Costs and Benefits are Culturally Dependent

futurama culture

The above screenshot is taken from Futurama.  Lrrr and his wife, Ndnd, rulers of the planet Omicron Persei 8, are aliens from a warlike race.  Violence permeates their culture.  While Lrrr himself is not particularly warlike (he half-heartedly invades Earth in one episode just to stop his wife from nagging him), the culture still is ingrained in him and much of his confusion regarding Earth is why it is not more warlike (another quote I could have chosen is when he is watching an episode of the in-show spoof of Ally McBeal called Jenny McNeil, he asks “if McNeil wants to be taken seriously, why does she not simply tear the judge’s head off?”).

Lrrr’s confusion stems from the two different cultures of Earth and Omicron Persei 8.  What is “foolish” behavior for him is normal behavior for the people of “ancient” Earth (Futurama takes place in the opening decades of the 3,000’s, so “ancient Earth” to him is the 90’s and 2000’s for us).  For Lrrr, there is a benefit to demonstrating strength before (or to) friends.  For the people of Earth, it is a cost.

This simple fact makes the job of the economist difficult when it comes to regulation.  The typical Econ 101 story for regulation is to do a cost-benefit analysis and, if the costs are less than the benefits, then regulation may be justified.  But this seemingly straightforward process is, as we can see above, actually quite complex.  What counts as a cost and benefit, as well as the relative values of those costs and benefits, are subjective.  It depends on the person observing the situation.  For us, Ross’ behavior is normal and praiseworthy.  For Lrrr, the exact same behavior is confusing and foolish.  And Earth observer might propose a regulation that rewards people who act like Ross.  And Omicron Persei 8 observer might propose legislation that punishes people who act like Ross.

Ultimately, the determination of regulatory behavior comes down to the subjectivity of the observer.  What this means is “optimal” regulation (such as a tariff, tax, wage, etc), while possible in theory, is practically impossible.  What may be an optimal tax for one observer may be too high/low for another and may be a subsidy for a third.

This subjectivity is why I adhere to a status quo bias and a presumption of liberty.  Legislative and legal changes should not be done casually, and even with great thought and analysis, should be undertaken only very carefully.

Are US Property Rights Contributing to the Trade Deficit?

The United States has relatively strong property rights protections compared to other nations.  According to the Economic Freedom of the World Index, the US remains in the top quartile when it comes to property rights protection (although the absolute score has fallen in recent years).  Could this ranking be contributing to the US’ global trade deficit, and especially that with China?

When looking at international trade accounts, what is typically reported on is the trade balance or current account.  This is, generally, the amount of goods/services imported and exported between two countries.*  However, there is an opposite side to the coin here that is less discussed: the capital account or the importation/exportation of asset ownership between countries.  Asset ownership includes things like real estate, ownership of firms, etc.  By definition, the current account and the capital account must sum to zero.  In other words, foreigners sell to us in order to buy either US made goods/services or US assets.  If the US has a trade deficit (more imports being sold to US buyers coming in then exports being sold to foreign buyers going out), then the US must necessarily have a capital account surplus (more assets being bought in the US by foreigners then US citizens buying foreign assets).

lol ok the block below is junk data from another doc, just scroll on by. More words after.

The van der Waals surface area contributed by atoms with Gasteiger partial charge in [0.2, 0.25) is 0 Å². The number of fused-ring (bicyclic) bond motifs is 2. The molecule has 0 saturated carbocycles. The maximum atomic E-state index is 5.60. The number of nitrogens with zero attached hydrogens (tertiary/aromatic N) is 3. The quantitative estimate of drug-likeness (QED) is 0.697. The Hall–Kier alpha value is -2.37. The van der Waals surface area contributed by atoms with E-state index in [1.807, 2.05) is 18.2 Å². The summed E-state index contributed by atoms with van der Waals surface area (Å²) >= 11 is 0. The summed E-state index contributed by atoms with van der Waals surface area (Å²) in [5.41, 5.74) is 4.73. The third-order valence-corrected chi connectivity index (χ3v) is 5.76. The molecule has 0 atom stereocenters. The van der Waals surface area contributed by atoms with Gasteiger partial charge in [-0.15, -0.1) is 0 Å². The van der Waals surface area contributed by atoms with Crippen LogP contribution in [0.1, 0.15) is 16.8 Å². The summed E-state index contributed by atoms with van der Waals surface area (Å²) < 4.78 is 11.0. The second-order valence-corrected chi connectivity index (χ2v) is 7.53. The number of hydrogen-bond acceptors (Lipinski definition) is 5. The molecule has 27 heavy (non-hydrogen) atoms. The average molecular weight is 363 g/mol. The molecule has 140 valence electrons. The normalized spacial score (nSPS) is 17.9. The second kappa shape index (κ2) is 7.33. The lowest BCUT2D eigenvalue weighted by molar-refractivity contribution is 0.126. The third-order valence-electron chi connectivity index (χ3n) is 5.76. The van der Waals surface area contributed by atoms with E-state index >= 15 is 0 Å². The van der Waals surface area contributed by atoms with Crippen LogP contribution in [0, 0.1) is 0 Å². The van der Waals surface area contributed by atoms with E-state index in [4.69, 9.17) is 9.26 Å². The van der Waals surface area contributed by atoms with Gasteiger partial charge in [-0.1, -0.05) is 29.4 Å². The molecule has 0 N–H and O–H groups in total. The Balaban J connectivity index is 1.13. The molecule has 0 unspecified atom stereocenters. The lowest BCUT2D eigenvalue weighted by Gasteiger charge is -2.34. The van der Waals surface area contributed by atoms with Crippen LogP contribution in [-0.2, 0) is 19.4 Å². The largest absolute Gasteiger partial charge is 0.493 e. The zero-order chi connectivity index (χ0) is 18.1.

So, where do property rights play in?  Property has long been a good vehicle for saving as it literally provides shelter and typically has some value.  As with any nation that gets wealthier, the wealthy people in China are looking for safe yet productive ways to invest and save.  Property does not play that role in China.  Much of Chinese property is, at best, leased from the government; it cannot be outright owned.  What can be owned, however, is always at risk from nationalization or appropriation from the Chinese government, especially if one becomes a political target.

In the US, property rights are much more secure.  Except under few conditions, and with compensation, the US government cannot just appropriate property to itself.  Property is easily transferable, either by sale or by inheritance or gift, in the US.  The US has a strong rental market, meaning they can earn rents, and the police generally enforce property rights from burglary and fraud.  In short, property is generally safe in the US.**

If a Chinese person wanted to put money in property as a means of saving, putting money in his own country would not necessarily make sense given their instability when it comes to property rights.  S/he may be more interested in investing in the US.  In order to do this, however, they would need US dollars.  US dollars are acquired by selling goods in the US.  The Chinese person then, instead of using those dollars to buy American-made goods/services, invest in the American economy by buying real estate and turning them into investment properties, an option not easily available to them in China.

Trade deficits are not, prima facie, a reason for worry.  they do not mean that the economy is weak or weakening.  Indeed, just the opposite: in the above discussion, the trade deficits exist precisely because the US economy is strong!